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Career Opportunities

B.S in Business graduates possess a broad array of skills that are useful in performing management and administrative functions in a variety of career settings. In addition, the program encourages students to develop a specialization in one area of business that could further support their specific career goals. Job opportunities are so vast that the Bureau of Labor Statistics lists more than 300 various job titles under the general heading of Business. Most of these job titles are found in the career areas of Finance, Hospital Administration, Educational Administration, Sales, Marketing, Real Estate, Small Business, Insurance, Government, Management, and private or nonprofit administration.


Business students are encouraged to incorporate internships into their academic programs. Provided in a variety of local business and government settings, internships can provide valuable hands-on experiences that benefit graduates during their job searches.

Job Settings

According to the U.S. Department of Labor, two-thirds of all business graduates work for businesses and corporations in the private, for-profit sector of the economy. Another 15 percent are self-employed. The government employs one out of 10 business graduates, and 4 percent work in education. The remaining 3 percent of business graduates work for private, nonprofit organizations.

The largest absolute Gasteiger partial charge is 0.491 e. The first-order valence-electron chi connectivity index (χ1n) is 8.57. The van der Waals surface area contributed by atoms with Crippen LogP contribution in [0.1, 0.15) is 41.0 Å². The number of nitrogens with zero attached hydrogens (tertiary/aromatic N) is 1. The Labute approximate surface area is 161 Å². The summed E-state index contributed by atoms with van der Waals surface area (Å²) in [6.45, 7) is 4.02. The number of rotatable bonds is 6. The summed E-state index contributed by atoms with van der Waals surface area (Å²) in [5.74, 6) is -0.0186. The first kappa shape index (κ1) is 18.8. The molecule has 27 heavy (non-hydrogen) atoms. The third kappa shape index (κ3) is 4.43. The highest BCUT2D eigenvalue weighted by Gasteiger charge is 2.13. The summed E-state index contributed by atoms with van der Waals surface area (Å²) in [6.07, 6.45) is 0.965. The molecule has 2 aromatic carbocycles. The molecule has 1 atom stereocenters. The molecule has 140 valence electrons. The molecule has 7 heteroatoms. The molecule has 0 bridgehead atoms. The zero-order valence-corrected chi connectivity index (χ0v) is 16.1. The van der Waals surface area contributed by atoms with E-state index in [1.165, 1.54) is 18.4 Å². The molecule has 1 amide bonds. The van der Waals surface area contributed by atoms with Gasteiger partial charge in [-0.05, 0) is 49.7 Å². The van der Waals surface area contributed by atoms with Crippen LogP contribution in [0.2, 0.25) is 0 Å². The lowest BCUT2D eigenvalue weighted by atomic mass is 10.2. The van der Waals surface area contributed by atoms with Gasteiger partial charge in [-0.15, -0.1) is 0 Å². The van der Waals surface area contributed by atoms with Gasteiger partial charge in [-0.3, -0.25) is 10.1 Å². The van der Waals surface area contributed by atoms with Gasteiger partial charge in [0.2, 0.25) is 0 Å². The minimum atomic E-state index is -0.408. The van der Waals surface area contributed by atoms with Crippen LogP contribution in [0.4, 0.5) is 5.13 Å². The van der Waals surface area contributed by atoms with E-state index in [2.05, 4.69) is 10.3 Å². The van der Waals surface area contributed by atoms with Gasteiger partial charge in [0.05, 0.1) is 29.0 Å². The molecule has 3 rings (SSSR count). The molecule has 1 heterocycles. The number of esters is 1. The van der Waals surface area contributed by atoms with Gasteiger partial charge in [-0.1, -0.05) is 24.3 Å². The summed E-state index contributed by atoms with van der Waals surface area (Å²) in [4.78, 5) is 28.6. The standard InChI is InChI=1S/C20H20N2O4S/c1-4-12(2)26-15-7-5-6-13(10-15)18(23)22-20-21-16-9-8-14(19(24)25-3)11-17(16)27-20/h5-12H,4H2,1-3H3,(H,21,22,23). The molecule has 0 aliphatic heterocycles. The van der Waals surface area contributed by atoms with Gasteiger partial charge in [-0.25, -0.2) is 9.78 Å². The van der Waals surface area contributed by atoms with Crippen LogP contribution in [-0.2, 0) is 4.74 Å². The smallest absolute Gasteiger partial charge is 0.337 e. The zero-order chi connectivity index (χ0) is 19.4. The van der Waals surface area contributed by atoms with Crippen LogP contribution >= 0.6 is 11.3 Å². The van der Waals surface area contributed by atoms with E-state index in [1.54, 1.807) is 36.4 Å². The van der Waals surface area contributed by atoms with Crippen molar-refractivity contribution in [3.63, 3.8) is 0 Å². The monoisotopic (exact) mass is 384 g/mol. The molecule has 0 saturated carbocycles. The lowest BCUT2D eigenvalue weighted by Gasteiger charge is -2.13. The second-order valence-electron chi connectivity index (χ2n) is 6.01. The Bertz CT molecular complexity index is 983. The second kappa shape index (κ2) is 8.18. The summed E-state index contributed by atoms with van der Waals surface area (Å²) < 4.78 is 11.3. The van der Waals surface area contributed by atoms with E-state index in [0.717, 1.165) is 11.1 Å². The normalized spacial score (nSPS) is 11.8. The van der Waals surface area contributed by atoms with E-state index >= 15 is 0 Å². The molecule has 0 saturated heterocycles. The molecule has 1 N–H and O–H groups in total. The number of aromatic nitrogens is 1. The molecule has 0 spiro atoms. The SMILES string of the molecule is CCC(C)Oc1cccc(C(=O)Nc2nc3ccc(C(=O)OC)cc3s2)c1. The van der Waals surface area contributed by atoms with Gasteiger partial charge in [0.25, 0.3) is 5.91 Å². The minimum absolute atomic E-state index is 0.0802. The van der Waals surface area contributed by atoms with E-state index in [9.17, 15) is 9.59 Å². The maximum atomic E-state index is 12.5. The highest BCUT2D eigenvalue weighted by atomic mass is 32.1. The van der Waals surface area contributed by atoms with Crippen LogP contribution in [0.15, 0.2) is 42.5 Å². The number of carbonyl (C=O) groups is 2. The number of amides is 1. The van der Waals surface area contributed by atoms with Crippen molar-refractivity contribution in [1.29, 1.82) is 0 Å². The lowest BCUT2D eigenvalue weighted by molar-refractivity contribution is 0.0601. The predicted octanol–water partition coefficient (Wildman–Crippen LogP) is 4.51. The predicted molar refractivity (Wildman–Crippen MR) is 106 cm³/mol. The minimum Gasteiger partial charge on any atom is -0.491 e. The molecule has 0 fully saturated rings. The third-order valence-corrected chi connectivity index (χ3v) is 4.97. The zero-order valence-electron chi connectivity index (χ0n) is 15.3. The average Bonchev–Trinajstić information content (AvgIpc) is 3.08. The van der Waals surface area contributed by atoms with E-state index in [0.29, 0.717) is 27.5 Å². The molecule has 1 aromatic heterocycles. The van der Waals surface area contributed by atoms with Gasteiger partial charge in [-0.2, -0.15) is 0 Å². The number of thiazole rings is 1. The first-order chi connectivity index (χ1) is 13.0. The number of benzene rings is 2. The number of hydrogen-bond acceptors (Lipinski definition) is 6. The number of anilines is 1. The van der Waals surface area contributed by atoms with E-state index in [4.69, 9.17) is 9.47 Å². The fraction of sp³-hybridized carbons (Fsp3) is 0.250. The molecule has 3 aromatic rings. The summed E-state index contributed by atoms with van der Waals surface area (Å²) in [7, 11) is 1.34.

Job Titles

The following is just a sample of job titles common to graduates of Penn State business programs:

  • Accountant
  • Account Executive
  • Actuary
  • Adjuster
  • Advertising Salesperson
  • Analyst
  • Auditor
  • Bookkeeper
  • Brand Manager
  • Broker
  • Business Manager
  • Business Owner
  • Commercial Banker
  • Department Manager
  • Financial Analyst
  • Hospital Administrator
  • Human Resource Manager
  • Investment Counselor
  • Lending Officer
  • Marketing Manager
  • Operations Manager
  • Purchasing Manager
  • Securities Trader
  • Training Specialist
  • Trust Officer

Job Outlook

Employment for business graduates is expected to grow as fast as the average for all occupations through 2010. Because this is a large occupation, many openings will occur each year as managers transfer to other positions, start their own businesses, or retire. Projected employment growth varies widely among industries. For example, significant opportunities are expected in service industries, but only average in all finance, insurance, and real estate industry subgroups. The large number of qualified college graduates and experienced workers should create a competitive job market.